Latest blog entries from Employment Law Dundee
The Equality Act protects us from discrimination at work, including:
•Employees employed under a contract of employment
• Agency workers - if you’re supplied by an employment agency to do work for another employer or an ‘end user’
•Zero hours workers
•In certain circumstances, the self-employed.
The Equality Act will also sometimes extent to protect these categories after they have left their job.
What is a ‘contract personally to do work’?
In order to be protected from discrimination by the Equality Act, you do not need to have a contract of employment.
What is important is that you're employed under a contract personally to do work. If you're employed under a contract personally to do work, the Equality Act deems you to be an employee.
A contract personally to do work is an agreement between you and the employer that you will personally do work in exchange for payment.
If you make a discrimination claim, it will be for the employment tribunal to determine whether your relationship is a contract personally to do work.
The tribunal will look at the circumstances of your contractual relationship with your employer, in particularly whether:
•It was agreed that you will carry out the work personally. For example, if you have the freedom to get someone else to perform the work for you, then you have not personally agreed to do the work.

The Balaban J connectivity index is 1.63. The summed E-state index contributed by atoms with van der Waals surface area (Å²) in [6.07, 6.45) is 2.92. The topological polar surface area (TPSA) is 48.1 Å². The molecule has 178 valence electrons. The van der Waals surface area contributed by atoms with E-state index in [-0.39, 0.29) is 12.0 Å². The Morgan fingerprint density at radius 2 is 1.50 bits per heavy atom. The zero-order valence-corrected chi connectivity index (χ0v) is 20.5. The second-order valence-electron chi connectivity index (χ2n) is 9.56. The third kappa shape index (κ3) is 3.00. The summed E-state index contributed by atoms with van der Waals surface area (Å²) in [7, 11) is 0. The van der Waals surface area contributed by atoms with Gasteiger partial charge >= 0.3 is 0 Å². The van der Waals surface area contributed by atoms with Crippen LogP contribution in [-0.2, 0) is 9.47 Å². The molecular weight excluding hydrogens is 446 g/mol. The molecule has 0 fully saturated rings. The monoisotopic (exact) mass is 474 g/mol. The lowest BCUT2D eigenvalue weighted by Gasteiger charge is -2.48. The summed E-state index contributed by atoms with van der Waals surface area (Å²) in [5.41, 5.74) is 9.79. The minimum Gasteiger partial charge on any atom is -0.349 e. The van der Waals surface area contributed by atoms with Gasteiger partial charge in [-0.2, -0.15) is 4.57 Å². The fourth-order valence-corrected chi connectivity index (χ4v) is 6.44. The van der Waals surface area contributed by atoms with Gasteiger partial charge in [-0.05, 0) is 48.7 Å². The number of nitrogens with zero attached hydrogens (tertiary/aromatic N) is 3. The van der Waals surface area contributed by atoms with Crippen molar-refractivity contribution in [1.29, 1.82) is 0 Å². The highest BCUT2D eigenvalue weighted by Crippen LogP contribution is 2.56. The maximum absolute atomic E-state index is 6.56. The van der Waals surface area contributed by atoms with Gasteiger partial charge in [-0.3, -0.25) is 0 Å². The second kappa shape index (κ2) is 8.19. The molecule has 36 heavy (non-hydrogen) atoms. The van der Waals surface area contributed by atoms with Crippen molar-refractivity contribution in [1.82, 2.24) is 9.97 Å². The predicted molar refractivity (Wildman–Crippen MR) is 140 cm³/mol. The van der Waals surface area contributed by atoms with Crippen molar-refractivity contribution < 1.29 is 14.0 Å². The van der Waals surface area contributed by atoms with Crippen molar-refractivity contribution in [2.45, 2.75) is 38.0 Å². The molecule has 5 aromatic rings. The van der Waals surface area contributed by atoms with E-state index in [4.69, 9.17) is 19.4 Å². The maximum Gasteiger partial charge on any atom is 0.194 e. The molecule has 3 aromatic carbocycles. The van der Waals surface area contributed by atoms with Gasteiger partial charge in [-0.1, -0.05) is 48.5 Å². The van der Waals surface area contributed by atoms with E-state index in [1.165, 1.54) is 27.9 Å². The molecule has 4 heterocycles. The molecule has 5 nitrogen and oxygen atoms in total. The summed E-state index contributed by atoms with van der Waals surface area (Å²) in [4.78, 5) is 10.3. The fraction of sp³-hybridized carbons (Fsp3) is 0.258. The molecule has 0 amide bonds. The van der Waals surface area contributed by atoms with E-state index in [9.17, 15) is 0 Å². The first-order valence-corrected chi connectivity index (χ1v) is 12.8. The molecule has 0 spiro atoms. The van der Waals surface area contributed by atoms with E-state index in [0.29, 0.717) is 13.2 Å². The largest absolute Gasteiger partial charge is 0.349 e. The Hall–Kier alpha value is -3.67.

•You are in business on your own account and are contracting with the employer to provide services, as opposed to giving
•You are in business on your own account and are contracting with the employer to provide services, as opposed to giving your services as a worker or employee. This would be deemed to be a commercial contract, not a contract to personally do work.
What if I am a volunteer?
Volunteers are generally not deemed to be employees within the meaning of the Equality Act and are not protected against discrimination.
What if I am an agency worker?
You will be deemed to be an agency worker where you have a contract with an employment agency and they organise for you to do work for another employer or what is known as an end user.
You will be an agency worker if all the following things apply to you:
•There is a contract between you and an agency
•You are supplied as a worker to an end user by the agency
•Whilst you are working on a job your work is controlled by the end user
•you’re not self-employed.
If you’re an agency worker, both the agency and the end user have legal obligation not to discriminate against you.If you do suffer discrimination, who you take action against will depend on who’s discriminated against you however it is possible to take action against both parties.
For specialist employment law advice, including advice on discrimination in the work place, give us a call today on 01382 234 260 or complete our online enquiry form.